Thursday, April 16, 2015

Week In Review

State Capitol Week in Review
            LITTLE ROCK – Individual public schools received a letter grade, from A to F, on school report cards issued by the state Education Department.
            The legislature mandated the letter grades in Act 696 of 2013 to make the school report cards easier for parents to understand.
            Among other things, the report cards indicate how well individual schools are teaching mathematics and literacy, based on students’ scores on standardized tests.  For high schools, the grades take into account graduation rates. 
For all schools, the grades also take into account large achievement gaps indicating that at-risk groups are falling behind the student body as a whole.
            Of the 1,050 public schools in Arkansas, 162 received an A, 322 received a B, 365 received a C, 158 received a D and 43 received an F.
            Narrowing academic achievement gaps has long been a priority for Arkansas educators, and its importance is shown by how much it counts toward an individual school’s letter grade. For example, if 93 percent of a school’s student body scores well on standardized tests it can still receive a relatively low grade if the remaining 7 percent score poorly.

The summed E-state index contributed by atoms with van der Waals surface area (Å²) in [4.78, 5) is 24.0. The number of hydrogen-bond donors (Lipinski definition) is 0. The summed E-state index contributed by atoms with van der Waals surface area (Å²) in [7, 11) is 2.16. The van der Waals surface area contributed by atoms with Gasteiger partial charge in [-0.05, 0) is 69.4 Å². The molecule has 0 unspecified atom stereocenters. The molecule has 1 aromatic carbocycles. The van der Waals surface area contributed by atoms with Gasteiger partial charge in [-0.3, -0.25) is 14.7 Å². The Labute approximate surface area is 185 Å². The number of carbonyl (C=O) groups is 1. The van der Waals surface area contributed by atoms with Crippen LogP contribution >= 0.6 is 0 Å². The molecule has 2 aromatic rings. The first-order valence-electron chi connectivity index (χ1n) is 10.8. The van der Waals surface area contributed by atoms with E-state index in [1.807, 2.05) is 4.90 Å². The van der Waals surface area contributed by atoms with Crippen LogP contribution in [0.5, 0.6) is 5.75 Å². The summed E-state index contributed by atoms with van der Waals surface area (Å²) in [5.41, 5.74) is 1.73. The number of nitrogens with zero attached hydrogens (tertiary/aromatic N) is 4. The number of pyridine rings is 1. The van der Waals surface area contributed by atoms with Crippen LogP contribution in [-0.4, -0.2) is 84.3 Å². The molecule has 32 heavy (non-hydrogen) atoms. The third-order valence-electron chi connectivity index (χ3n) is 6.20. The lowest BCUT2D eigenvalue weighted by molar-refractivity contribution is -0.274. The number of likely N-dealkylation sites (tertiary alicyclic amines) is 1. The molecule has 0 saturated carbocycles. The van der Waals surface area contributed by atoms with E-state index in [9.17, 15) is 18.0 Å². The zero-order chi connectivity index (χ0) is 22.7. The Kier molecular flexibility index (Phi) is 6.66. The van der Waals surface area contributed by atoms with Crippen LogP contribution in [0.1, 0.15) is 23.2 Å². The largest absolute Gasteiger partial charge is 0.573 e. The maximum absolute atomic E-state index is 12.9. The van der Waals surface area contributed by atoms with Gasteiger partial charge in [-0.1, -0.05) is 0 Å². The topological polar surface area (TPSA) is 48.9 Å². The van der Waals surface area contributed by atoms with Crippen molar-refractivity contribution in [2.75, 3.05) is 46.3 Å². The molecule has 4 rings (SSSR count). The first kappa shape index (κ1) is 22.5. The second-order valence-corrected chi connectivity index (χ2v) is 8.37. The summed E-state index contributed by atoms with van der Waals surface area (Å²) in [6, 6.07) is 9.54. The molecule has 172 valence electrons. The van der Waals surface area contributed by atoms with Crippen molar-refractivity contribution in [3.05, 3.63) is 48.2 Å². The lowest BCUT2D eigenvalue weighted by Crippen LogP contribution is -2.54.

With this in mind, the Education Department reminds parents that school report cards are not a measure of how well an individual student or an individual teacher is doing. Also keep in mind that grades do not necessarily reflect how well the school is doing in other subject areas besides math and literacy. Nor do grades reflect how well school personnel take care of students’ nutrition and health needs.
            A school that receives an A is one where students score well on statewide tests and meet performance goals. Groups of students such as African-Americans, whites, Spanish-speaking and special needs students are meeting progress goals. 
In schools that receive a D or an F, most students do not score at the proficient level on standardized tests. In schools that receive a C, some groups may not meet performance goals, resulting in an achievement gap.
            The goal of letter grades is not simply to make school report cards easier for parents to understand, but also to encourage parents to become more involved in their children’s school work. 
It is hoped that parents talk more with teachers and school officials, that they volunteer for school activities and that they make sure their children do homework, attend classes and complete assignments.
            School report cards are listed on the state Education Department’s web site. The letter grades are only a small part of a school’s overall performance evaluation. Report cards include total enrollment, information about how many teachers are licensed and in what degree levels they have earned, per pupil expenditures, retention rates, graduation rates, expulsions, demographic statistics and specifics on test scores.
            The letter grades do not entail any penalty or reward for individual schools. The formula for arriving at letter grades was developed by the University of Arkansas at Fayetteville's Office of Innovation for Education and the Education Department, with input from administrators, teachers and foundations.
The formula accounts for the number of students from low income families, who generally do not do as well academically as students from middle and upper income households.         

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